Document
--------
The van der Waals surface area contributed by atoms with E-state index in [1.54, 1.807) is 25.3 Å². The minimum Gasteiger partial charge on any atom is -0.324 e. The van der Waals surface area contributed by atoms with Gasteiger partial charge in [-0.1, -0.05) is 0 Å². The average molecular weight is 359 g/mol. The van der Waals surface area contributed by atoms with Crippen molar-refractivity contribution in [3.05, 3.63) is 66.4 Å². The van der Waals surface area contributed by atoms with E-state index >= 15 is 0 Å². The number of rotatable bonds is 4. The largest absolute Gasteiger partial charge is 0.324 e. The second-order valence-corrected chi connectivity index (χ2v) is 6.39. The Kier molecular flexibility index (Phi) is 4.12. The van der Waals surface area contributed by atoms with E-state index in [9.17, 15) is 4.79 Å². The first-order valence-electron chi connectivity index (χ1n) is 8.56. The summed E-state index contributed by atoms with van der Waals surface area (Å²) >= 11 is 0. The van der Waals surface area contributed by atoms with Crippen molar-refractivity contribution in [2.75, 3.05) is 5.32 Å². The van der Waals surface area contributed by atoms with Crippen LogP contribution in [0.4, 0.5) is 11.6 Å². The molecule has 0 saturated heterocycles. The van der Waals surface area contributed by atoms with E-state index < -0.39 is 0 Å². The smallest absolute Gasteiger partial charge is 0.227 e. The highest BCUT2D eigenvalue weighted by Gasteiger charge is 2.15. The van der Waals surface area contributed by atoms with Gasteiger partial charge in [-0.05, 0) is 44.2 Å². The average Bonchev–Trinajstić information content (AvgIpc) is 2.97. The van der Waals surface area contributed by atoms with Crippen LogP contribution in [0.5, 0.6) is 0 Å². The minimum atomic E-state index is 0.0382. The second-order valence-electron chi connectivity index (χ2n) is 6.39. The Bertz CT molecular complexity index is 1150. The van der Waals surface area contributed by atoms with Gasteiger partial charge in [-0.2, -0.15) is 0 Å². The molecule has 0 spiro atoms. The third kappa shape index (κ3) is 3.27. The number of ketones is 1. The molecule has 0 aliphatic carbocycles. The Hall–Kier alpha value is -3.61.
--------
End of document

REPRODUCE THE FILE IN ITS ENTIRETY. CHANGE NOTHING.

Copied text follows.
The van der Waals surface area contributed by atoms with E-state index in [1.54, 1.807) is 25.3 Å². The minimum Gasteiger partial charge on any atom is -0.324 e. The van der Waals surface area contributed by atoms with Gasteiger partial charge in [-0.1, -0.05) is 0 Å². The average molecular weight is 359 g/mol. The van der Waals surface area contributed by atoms with Crippen molar-refractivity contribution in [3.05, 3.63) is 66.4 Å². The van der Waals surface area contributed by atoms with E-state index >= 15 is 0 Å². The number of rotatable bonds is 4. The largest absolute Gasteiger partial charge is 0.324 e. The second-order valence-corrected chi connectivity index (χ2v) is 6.39. The Kier molecular flexibility index (Phi) is 4.12. The van der Waals surface area contributed by atoms with E-state index in [9.17, 15) is 4.79 Å². The first-order valence-electron chi connectivity index (χ1n) is 8.56. The summed E-state index contributed by atoms with van der Waals surface area (Å²) >= 11 is 0. The van der Waals surface area contributed by atoms with Crippen molar-refractivity contribution in [2.75, 3.05) is 5.32 Å². The van der Waals surface area contributed by atoms with Crippen LogP contribution in [0.4, 0.5) is 11.6 Å². The molecule has 0 saturated heterocycles. The van der Waals surface area contributed by atoms with E-state index < -0.39 is 0 Å². The smallest absolute Gasteiger partial charge is 0.227 e. The highest BCUT2D eigenvalue weighted by Gasteiger charge is 2.15. The van der Waals surface area contributed by atoms with Gasteiger partial charge in [-0.05, 0) is 44.2 Å². The average Bonchev–Trinajstić information content (AvgIpc) is 2.97. The van der Waals surface area contributed by atoms with Crippen LogP contribution in [0.5, 0.6) is 0 Å². The minimum atomic E-state index is 0.0382. The second-order valence-electron chi connectivity index (χ2n) is 6.39. The Bertz CT molecular complexity index is 1150. The van der Waals surface area contributed by atoms with Gasteiger partial charge in [-0.2, -0.15) is 0 Å². The molecule has 0 spiro atoms. The third kappa shape index (κ3) is 3.27. The number of ketones is 1. The molecule has 0 aliphatic carbocycles. The Hall–Kier alpha value is -3.61.